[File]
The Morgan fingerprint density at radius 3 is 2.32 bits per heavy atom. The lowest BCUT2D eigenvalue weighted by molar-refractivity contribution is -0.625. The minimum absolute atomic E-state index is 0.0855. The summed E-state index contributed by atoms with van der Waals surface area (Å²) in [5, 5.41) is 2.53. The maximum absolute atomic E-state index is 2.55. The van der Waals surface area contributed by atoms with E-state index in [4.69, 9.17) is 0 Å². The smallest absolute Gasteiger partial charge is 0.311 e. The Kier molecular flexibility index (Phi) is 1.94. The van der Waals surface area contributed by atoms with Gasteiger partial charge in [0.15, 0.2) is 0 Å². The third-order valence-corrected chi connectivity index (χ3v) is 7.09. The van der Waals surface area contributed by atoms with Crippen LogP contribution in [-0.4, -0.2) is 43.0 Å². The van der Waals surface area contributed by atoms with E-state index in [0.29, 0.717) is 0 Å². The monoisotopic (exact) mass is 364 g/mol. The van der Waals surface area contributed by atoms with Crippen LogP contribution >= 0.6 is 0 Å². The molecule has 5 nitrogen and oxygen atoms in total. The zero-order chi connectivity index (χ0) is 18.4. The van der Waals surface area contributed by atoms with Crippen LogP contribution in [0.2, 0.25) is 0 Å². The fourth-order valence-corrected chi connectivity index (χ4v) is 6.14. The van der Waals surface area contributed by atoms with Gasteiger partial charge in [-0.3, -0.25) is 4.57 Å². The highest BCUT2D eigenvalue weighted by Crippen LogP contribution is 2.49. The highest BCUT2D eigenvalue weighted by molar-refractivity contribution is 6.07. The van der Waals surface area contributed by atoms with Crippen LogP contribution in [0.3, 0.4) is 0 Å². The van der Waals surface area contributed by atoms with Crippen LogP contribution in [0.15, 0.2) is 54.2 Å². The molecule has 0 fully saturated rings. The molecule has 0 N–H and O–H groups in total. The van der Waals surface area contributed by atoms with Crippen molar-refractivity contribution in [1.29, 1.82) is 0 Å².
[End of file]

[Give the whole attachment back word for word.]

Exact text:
The Morgan fingerprint density at radius 3 is 2.32 bits per heavy atom. The lowest BCUT2D eigenvalue weighted by molar-refractivity contribution is -0.625. The minimum absolute atomic E-state index is 0.0855. The summed E-state index contributed by atoms with van der Waals surface area (Å²) in [5, 5.41) is 2.53. The maximum absolute atomic E-state index is 2.55. The van der Waals surface area contributed by atoms with E-state index in [4.69, 9.17) is 0 Å². The smallest absolute Gasteiger partial charge is 0.311 e. The Kier molecular flexibility index (Phi) is 1.94. The van der Waals surface area contributed by atoms with Gasteiger partial charge in [0.15, 0.2) is 0 Å². The third-order valence-corrected chi connectivity index (χ3v) is 7.09. The van der Waals surface area contributed by atoms with Crippen LogP contribution in [-0.4, -0.2) is 43.0 Å². The van der Waals surface area contributed by atoms with E-state index in [0.29, 0.717) is 0 Å². The monoisotopic (exact) mass is 364 g/mol. The van der Waals surface area contributed by atoms with Crippen LogP contribution >= 0.6 is 0 Å². The molecule has 5 nitrogen and oxygen atoms in total. The zero-order chi connectivity index (χ0) is 18.4. The van der Waals surface area contributed by atoms with Crippen LogP contribution in [0.2, 0.25) is 0 Å². The fourth-order valence-corrected chi connectivity index (χ4v) is 6.14. The van der Waals surface area contributed by atoms with Gasteiger partial charge in [-0.3, -0.25) is 4.57 Å². The highest BCUT2D eigenvalue weighted by Crippen LogP contribution is 2.49. The highest BCUT2D eigenvalue weighted by molar-refractivity contribution is 6.07. The van der Waals surface area contributed by atoms with Crippen LogP contribution in [0.3, 0.4) is 0 Å². The van der Waals surface area contributed by atoms with Crippen LogP contribution in [0.15, 0.2) is 54.2 Å². The molecule has 0 fully saturated rings. The molecule has 0 N–H and O–H groups in total. The van der Waals surface area contributed by atoms with Crippen molar-refractivity contribution in [1.29, 1.82) is 0 Å².